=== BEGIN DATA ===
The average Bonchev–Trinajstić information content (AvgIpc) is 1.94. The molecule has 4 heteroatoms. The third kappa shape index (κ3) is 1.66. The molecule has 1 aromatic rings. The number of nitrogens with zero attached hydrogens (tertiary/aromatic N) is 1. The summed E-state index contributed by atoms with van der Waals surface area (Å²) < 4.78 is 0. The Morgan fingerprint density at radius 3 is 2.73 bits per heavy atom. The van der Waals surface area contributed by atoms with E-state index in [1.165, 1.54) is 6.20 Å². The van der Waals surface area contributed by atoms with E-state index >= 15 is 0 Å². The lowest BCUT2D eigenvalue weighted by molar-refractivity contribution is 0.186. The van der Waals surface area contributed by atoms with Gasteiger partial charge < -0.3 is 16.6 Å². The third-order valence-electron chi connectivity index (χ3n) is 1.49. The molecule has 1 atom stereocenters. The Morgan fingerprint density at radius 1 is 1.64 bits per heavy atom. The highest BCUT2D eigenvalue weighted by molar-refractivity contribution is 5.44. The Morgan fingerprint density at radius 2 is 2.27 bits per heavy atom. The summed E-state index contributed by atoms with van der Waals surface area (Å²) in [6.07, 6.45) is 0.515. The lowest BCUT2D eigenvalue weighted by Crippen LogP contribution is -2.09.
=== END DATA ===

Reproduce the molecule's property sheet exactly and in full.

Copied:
The average Bonchev–Trinajstić information content (AvgIpc) is 1.94. The molecule has 4 heteroatoms. The third kappa shape index (κ3) is 1.66. The molecule has 1 aromatic rings. The number of nitrogens with zero attached hydrogens (tertiary/aromatic N) is 1. The summed E-state index contributed by atoms with van der Waals surface area (Å²) < 4.78 is 0. The Morgan fingerprint density at radius 3 is 2.73 bits per heavy atom. The van der Waals surface area contributed by atoms with E-state index in [1.165, 1.54) is 6.20 Å². The van der Waals surface area contributed by atoms with E-state index >= 15 is 0 Å². The lowest BCUT2D eigenvalue weighted by molar-refractivity contribution is 0.186. The van der Waals surface area contributed by atoms with Gasteiger partial charge < -0.3 is 16.6 Å². The third-order valence-electron chi connectivity index (χ3n) is 1.49. The molecule has 1 atom stereocenters. The Morgan fingerprint density at radius 1 is 1.64 bits per heavy atom. The highest BCUT2D eigenvalue weighted by molar-refractivity contribution is 5.44. The Morgan fingerprint density at radius 2 is 2.27 bits per heavy atom. The summed E-state index contributed by atoms with van der Waals surface area (Å²) in [6.07, 6.45) is 0.515. The lowest BCUT2D eigenvalue weighted by Crippen LogP contribution is -2.09.